A mathematician, a physicist, and an engineer found themselves caught in an ancient anecdote. Lacking a chemist to brew them an anecdote antidote, they fell to arguing over which of them was to be the butt of the joke ... when suddenly the physicist and the engineer disappeared! Between the spots where they'd been standing, a magician stood glaring at the mathematician.
"Long have those of thy profession sought to ridicule my kin," he said menacingly. "Wherefore then, now that thou art in my power, should I release thee? I shall trap thee in unamusing tales with thy fellow scientists for ever."
"As I see you are a magician," the mathematician began, "will a magic square enable me to avert your power?"
The magician scoffed. "What is thy field of expertise within that arid wasteland, Mathematics?"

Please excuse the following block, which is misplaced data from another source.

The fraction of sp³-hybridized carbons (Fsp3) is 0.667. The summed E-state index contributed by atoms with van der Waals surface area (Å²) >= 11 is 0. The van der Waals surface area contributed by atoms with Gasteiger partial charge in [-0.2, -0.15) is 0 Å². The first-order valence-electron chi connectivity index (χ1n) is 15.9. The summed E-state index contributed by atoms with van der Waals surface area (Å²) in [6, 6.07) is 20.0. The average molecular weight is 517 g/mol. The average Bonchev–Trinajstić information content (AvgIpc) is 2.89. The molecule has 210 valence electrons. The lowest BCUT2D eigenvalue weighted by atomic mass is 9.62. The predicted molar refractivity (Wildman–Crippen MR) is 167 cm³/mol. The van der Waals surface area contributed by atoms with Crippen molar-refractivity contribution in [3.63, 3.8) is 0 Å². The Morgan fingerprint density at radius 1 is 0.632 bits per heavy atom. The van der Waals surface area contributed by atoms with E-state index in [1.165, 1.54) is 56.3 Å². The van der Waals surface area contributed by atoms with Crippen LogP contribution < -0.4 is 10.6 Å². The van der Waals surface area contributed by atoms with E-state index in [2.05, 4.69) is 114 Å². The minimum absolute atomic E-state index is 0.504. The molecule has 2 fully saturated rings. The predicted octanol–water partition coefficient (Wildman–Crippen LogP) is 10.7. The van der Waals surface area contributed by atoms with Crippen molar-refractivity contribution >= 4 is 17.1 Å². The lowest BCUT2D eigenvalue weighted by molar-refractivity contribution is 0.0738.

"Number theory," the unperturbed1 mathematician replied.
"Ha! Those fools who seek to discover pattern among the prime numbers! In that case, I challenge thee to find a $2015\times2015$ magic square all of whose entries are prime. If thou canst achieve this feat, I shall release thee unharmed; otherwise, thou art my slave for ever!"
Can the mathematician succeed? Give a proof either that such a magic square exists or that it cannot exist. Unlike the unfortunate mathematician, you don't actually need to construct it!
1Well, of course he was unperturbed. Perturbation theory is a branch of analysis, not number theory!